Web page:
At more than 220 pounds, Christina Martinez knew her lifestyle had to change dramatically if she wanted to improve her health, so she started taking aerobics classes.
A rigorous, five-days-a-week workout routine helped her drop 42 pounds and lower her blood pressure to the point she no longer had to take medication, she said.
A recently released national report by the U.S. Centers for Disease Control and Prevention that surveyed inactivity and obesity rates on a county-by-county basis underscores the need for more Americans to follow Martinez's get-it-done example.
The survey found that in 2008 an estimated 25.4 percent of U.S. adults were affirmed couch potatoes, spending none of their free time engaged in such physical activities as walking, gardening or running.
Overall, the seven Chicago-area counties were slightly more active than the national average, with DuPage County harboring the lowest percentage of couch potatoes, an estimated 18 percent, and Kendall County the highest, at 24 percent. In Cook County, an estimated 23 percent of adults were inactive.
Martinez was not always inactive. In fact, she had a gym membership until she became pregnant with her second child.
"I stopped going because I thought it wasn't good for the baby," said Martinez, who six years ago was told by a doctor that she had high blood pressure and needed to start exercising to manage it.
For Martinez, as for many other Americans, all that inactivity added up at the scale.
The CDC's corresponding county-by-county look at obesity found that an estimated one-third of adults are obese, based on their body mass indexes. Calculated using a person's weight and height, the BMI provides a rough estimate of body fat.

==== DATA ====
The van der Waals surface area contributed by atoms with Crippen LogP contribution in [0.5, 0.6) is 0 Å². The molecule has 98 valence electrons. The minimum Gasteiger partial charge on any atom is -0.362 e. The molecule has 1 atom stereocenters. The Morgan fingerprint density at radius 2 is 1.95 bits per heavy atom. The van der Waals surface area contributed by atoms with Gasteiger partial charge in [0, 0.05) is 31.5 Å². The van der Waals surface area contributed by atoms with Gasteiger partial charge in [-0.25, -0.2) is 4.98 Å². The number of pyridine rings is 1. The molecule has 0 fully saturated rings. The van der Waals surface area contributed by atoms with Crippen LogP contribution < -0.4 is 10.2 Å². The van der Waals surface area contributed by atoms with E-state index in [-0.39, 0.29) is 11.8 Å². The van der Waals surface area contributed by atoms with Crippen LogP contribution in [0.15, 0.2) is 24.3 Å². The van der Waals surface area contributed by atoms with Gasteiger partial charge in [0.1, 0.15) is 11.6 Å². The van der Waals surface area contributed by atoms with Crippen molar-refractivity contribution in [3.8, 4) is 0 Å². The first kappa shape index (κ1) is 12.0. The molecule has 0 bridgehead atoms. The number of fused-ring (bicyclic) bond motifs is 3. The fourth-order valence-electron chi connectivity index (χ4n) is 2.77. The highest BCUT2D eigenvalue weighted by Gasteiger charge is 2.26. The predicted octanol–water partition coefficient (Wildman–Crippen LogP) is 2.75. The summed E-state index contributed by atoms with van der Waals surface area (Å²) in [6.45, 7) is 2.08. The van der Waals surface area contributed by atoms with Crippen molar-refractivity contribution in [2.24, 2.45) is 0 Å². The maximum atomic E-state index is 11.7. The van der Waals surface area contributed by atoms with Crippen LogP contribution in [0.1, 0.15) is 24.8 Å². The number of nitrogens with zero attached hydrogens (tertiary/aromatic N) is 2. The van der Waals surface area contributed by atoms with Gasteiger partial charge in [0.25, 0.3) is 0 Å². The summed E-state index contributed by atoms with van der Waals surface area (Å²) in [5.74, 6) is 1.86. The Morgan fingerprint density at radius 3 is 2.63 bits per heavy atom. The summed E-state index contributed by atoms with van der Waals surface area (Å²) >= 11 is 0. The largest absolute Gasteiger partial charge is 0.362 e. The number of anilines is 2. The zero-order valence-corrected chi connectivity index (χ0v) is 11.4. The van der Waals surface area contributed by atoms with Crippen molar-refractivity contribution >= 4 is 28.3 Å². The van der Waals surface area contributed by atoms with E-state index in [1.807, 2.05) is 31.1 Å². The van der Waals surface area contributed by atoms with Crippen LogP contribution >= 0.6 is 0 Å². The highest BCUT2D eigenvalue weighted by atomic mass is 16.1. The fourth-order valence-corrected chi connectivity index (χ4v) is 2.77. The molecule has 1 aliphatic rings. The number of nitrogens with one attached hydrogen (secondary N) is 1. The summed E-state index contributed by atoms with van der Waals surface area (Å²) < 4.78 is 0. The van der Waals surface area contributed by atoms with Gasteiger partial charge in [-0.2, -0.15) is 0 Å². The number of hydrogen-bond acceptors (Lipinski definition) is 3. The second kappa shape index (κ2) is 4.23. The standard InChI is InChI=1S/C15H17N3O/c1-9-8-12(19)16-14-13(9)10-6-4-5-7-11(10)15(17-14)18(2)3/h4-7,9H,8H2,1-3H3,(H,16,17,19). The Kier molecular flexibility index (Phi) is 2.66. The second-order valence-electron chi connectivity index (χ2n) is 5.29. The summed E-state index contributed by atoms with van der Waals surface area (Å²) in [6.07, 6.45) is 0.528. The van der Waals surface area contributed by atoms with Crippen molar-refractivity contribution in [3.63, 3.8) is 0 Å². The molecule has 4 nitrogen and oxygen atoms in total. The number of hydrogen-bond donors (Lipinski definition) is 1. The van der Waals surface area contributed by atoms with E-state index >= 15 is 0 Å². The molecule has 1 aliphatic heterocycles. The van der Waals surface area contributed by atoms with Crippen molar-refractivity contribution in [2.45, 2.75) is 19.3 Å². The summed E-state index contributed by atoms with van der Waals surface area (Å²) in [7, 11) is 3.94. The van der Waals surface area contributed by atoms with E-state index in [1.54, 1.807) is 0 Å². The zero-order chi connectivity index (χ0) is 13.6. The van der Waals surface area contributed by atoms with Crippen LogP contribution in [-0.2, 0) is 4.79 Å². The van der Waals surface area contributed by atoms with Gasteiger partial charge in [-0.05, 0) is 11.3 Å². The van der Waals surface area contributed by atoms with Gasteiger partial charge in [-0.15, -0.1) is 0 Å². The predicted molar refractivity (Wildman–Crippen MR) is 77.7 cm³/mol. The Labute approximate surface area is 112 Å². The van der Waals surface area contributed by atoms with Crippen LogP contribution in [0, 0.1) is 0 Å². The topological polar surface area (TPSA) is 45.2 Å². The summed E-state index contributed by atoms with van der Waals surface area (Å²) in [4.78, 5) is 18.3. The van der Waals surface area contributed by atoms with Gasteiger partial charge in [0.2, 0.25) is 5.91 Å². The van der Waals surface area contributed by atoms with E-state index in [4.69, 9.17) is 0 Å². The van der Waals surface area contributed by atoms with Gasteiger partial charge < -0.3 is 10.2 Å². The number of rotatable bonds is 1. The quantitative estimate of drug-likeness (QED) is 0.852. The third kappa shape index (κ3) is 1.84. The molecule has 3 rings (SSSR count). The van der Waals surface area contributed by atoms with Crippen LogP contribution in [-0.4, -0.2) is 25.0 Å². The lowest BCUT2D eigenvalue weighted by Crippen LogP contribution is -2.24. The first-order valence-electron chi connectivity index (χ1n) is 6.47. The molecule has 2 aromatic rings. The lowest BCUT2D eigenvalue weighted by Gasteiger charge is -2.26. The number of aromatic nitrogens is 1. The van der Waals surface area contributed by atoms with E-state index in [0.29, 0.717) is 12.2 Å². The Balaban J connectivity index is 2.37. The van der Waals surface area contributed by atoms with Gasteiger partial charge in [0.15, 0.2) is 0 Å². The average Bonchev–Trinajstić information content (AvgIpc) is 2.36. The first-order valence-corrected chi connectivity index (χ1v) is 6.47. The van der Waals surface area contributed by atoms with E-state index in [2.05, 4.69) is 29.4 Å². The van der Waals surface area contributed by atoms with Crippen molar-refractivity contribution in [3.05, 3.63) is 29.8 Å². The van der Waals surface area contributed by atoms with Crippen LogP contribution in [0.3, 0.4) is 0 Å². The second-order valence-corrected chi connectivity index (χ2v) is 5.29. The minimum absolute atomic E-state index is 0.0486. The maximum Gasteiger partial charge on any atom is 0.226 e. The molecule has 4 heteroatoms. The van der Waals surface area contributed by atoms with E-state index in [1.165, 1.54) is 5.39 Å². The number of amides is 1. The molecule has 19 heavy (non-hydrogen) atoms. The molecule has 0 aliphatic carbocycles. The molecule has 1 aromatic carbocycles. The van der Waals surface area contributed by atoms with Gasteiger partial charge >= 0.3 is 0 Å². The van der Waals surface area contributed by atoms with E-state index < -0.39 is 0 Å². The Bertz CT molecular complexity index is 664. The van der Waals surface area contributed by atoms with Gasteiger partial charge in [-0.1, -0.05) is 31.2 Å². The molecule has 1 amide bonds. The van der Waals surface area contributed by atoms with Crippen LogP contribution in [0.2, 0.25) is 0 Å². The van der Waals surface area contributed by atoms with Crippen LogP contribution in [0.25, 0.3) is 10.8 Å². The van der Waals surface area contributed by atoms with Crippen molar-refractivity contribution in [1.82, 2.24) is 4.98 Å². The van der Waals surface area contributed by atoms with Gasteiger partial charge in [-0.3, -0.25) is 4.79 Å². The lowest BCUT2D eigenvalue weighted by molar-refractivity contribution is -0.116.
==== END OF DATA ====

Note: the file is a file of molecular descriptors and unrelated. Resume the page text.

The CDC reports that about 1 in 4 adults in Cook County were obese in 2008, up about 4 percentage points from 2004. In other area counties, the obesity rates ranged from about 24 percent in DuPage and Lake to nearly 29 percent in Will.
The data offer local public health officials the most detailed look to date at the prevalence of inactivity and obesity, which can lead to deadly chronic illnesses such as Type 2 diabetes and heart disease, the CDC reports.
"These findings help states and localities identify their most serious or pressing public health problems," said Karen Hunter, a CDC spokeswoman.
What the data do not highlight is the striking prevalence of obesity in some pockets of the Chicago area, particularly in black and Hispanic neighborhoods, experts say.
"A global number like (the CDC estimates) can tell you basic regional information," said Amy Luke, nutritional epidemiologist in the department of preventive medicine and epidemiology at Loyola University's Stritch School of Medicine. "Certainly, anyone in the public health field understands that this is really an overall figure and that clearly there are subpopulations that require additional assistance."
More than half of adults between 25 and 45 in the predominantly blue-collar African-American suburb are obese, said Luke, citing preliminary data collected last year from a sample of 280 adults in the Maywood area.
Loyola researchers have been looking closely at obesity in the Maywood area as part of a global study on how diet and exercise affect body weight. Luke stressed that the sample of participants is not random but added the findings are relatively representative of the age group and ethnicity.